Synthesizing FDIR recovery strategies for space systems
Müller, Sascha; Noll, Thomas (Thesis advisor); Gerndt, Andreas (Thesis advisor); Katoen, Joost-Pieter (Thesis advisor)
Aachen : RWTH Aachen University (2023)
Dissertation / PhD Thesis
Dissertation, RWTH Aachen University, 2023
Dynamic Fault Trees (DFTs) are powerful tools to drive the design of fault-tolerant systems. However, semantic pitfalls limit their practical utility for interconnected systems that require complex recovery strategies to maximize their reliability. This thesis discusses the shortcomings of DFTs in the context of analyzing Fault Detection, Isolation and Recovery (FDIR) concepts with a particular focus on the needs of space systems. To tackle these shortcomings, we introduce an inherently non-deterministic model for DFTs. Deterministic recovery strategies are synthesized by transforming these non-deterministic DFTs into Markov automata that represent all possible choices between recovery actions. From the corresponding scheduler, optimized to maximize a given RAMS (Reliability, Availability, Maintainability and Safety) metric, an optimal recovery strategy can then be derived and represented by a model we call recovery automaton. We discuss dedicated techniques for reducing the state space of this recovery automaton and analyze their soundness and completeness. Moreover, modularized approaches to handle the complexity added by the state-based transformation approach are discussed. Furthermore, we consider the non-deterministic approach in a partially observable setting and propose an approach to lift the model for the fully observable case. We give an implementation of our approach within the Model-Based Systems Engineering (MBSE) framework Virtual Satellite. Finally, the implementation is evaluated based on the FFORT benchmark. The results show that basic non-deterministic DFTs generally scale well. However, we also found that semantically enriched non-deterministic DFTs employing repair or delayed observability mechanisms pose a challenge.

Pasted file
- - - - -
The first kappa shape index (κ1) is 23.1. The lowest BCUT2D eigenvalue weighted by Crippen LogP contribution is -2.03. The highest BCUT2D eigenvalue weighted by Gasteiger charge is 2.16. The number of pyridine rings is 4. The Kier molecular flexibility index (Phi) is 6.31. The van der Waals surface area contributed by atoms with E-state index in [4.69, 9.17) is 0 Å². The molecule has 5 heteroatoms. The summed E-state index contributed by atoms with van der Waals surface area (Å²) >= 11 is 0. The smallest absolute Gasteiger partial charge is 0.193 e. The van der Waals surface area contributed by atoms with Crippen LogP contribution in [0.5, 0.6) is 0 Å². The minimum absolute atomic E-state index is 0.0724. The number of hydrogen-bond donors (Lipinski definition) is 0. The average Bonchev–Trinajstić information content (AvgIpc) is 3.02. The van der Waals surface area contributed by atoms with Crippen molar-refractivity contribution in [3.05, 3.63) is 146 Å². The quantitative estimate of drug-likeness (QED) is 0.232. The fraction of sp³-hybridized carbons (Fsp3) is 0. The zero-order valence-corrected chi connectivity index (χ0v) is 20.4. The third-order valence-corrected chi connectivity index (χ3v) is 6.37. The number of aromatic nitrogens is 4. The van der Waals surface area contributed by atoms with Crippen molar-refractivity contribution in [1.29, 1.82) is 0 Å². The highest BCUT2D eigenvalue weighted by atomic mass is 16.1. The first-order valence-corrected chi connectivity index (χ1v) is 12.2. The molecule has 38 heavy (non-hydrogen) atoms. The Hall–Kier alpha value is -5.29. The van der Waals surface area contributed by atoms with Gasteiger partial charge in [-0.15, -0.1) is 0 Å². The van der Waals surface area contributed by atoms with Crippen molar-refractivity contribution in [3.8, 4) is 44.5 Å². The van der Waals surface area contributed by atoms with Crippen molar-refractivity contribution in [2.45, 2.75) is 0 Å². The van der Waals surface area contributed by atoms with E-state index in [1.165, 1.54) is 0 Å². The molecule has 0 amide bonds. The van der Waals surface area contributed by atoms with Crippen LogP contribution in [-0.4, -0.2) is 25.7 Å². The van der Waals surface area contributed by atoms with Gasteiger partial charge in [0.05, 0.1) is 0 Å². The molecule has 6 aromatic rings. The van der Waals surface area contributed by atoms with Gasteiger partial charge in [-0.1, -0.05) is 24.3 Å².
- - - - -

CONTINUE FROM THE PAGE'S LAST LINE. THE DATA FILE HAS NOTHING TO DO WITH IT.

- Department of Computer Science 
- Chair of Computer Science 2 (Software Modeling and Verification)